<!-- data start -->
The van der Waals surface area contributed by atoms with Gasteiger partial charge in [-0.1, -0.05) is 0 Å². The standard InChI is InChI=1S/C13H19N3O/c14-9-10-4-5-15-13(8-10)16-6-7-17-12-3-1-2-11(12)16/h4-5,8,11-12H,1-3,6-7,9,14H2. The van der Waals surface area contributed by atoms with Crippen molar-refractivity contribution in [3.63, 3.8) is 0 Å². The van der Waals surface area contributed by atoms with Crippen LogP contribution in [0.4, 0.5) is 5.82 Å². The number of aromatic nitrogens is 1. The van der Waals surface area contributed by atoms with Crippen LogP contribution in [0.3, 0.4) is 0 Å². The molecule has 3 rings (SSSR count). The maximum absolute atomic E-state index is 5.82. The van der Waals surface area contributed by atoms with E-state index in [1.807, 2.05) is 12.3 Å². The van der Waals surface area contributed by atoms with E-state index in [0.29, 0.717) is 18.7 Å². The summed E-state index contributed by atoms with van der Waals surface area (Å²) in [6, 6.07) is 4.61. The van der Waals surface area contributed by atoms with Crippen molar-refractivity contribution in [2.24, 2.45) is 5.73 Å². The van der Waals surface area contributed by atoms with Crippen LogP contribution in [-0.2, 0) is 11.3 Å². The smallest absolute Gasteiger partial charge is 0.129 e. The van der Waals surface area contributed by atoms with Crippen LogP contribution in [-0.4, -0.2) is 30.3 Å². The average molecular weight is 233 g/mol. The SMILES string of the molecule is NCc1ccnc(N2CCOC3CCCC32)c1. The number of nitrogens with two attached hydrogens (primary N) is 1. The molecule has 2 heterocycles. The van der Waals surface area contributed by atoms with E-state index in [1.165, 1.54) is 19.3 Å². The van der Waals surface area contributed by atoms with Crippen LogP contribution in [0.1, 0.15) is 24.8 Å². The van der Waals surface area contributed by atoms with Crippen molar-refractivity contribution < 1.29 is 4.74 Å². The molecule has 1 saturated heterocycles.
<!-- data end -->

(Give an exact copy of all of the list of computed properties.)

The van der Waals surface area contributed by atoms with Gasteiger partial charge in [-0.1, -0.05) is 0 Å². The standard InChI is InChI=1S/C13H19N3O/c14-9-10-4-5-15-13(8-10)16-6-7-17-12-3-1-2-11(12)16/h4-5,8,11-12H,1-3,6-7,9,14H2. The van der Waals surface area contributed by atoms with Crippen molar-refractivity contribution in [3.63, 3.8) is 0 Å². The van der Waals surface area contributed by atoms with Crippen LogP contribution in [0.4, 0.5) is 5.82 Å². The number of aromatic nitrogens is 1. The van der Waals surface area contributed by atoms with Crippen LogP contribution in [0.3, 0.4) is 0 Å². The molecule has 3 rings (SSSR count). The maximum absolute atomic E-state index is 5.82. The van der Waals surface area contributed by atoms with E-state index in [1.807, 2.05) is 12.3 Å². The van der Waals surface area contributed by atoms with E-state index in [0.29, 0.717) is 18.7 Å². The summed E-state index contributed by atoms with van der Waals surface area (Å²) in [6, 6.07) is 4.61. The van der Waals surface area contributed by atoms with Crippen molar-refractivity contribution in [2.24, 2.45) is 5.73 Å². The van der Waals surface area contributed by atoms with Crippen LogP contribution in [-0.2, 0) is 11.3 Å². The smallest absolute Gasteiger partial charge is 0.129 e. The van der Waals surface area contributed by atoms with Crippen LogP contribution in [-0.4, -0.2) is 30.3 Å². The average molecular weight is 233 g/mol. The SMILES string of the molecule is NCc1ccnc(N2CCOC3CCCC32)c1. The number of nitrogens with two attached hydrogens (primary N) is 1. The molecule has 2 heterocycles. The van der Waals surface area contributed by atoms with E-state index in [1.165, 1.54) is 19.3 Å². The van der Waals surface area contributed by atoms with Crippen LogP contribution in [0.1, 0.15) is 24.8 Å². The van der Waals surface area contributed by atoms with Crippen molar-refractivity contribution < 1.29 is 4.74 Å². The molecule has 1 saturated heterocycles.